Bionic Interactive Robotic Devices


These are the development notes for a radio controlled flying model based on a golden eagle.

The wings are cut from foam and stiffened with square carbon fiber tubes. The body is constructed using 3D printing.

Powerful servos drive the wing motion using a custom microchip computer program that can flap at various rates and glide according to the throttle position.

The elevator and rudder operate as they would with any RC aircraft.

After trying several servos I found that a standard size high torque servo could barely lift the wings from a glide position. These servos were rated 130 oz./in.

I now have acquired standard size servos that can deliver 250 oz./in. @ 6V and 320 oz./in. @ 7.4V, or 20 lbs on a 1 inch arm.

The computer control sets the wing slightly above level for glide, up 15 for landing, and pulsed up 30 to down 30 back to glide. Full throttle is continuous full up to full down.

I found that the travel time between the two poles is so fast that the wings bounce at the travel limits. To resolve this I wrote a program to accelerate and decelerate the servo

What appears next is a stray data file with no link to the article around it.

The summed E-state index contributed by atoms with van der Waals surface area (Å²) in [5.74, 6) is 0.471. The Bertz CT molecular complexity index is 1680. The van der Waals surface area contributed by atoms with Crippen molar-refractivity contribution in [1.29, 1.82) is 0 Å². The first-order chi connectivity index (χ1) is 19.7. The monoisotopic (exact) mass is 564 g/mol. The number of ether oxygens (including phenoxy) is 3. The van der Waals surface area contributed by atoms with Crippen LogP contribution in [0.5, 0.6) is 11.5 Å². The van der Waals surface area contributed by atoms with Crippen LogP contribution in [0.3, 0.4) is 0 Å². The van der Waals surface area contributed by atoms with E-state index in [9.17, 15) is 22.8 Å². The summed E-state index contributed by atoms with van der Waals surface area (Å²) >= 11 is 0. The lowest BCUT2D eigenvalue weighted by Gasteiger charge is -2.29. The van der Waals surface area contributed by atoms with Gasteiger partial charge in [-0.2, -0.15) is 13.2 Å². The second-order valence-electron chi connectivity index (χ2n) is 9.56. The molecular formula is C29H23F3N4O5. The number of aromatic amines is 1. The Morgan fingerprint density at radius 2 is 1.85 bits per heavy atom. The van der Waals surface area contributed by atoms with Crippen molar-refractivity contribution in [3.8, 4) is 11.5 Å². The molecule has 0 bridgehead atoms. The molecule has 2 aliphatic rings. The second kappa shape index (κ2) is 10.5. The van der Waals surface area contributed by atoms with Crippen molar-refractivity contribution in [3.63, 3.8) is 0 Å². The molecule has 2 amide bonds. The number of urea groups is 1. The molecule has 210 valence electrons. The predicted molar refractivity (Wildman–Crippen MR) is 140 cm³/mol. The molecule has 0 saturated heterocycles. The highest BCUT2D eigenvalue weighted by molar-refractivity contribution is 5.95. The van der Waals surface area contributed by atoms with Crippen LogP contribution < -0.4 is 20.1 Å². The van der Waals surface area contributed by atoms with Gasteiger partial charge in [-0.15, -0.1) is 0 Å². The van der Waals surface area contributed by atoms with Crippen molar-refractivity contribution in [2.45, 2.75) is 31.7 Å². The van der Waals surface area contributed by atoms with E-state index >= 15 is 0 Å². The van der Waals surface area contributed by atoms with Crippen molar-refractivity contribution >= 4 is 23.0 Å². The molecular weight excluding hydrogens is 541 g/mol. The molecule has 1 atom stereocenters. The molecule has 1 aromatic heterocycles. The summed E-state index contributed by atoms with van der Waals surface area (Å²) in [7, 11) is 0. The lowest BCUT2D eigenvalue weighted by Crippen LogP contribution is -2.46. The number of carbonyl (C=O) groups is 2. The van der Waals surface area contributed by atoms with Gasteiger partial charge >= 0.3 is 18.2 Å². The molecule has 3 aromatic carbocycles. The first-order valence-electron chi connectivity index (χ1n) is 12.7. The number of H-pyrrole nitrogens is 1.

at the travel limits by shaping the pulse width using a sine function. A full cycle occurs in 24 steps across a 1 second period.


This is the 3D design model of the body framework.

This is the functional assembly for load testing. The weight of the assembly with servos is 15 oz.

This is the bird assembly drawing to give the user an idea of the proportions. The wing and tail drawings do not reflect the actual parts.

The weight of the current assembly is 20 oz. The electronics and battery will be placed in the neck and head to balance the center of gravity.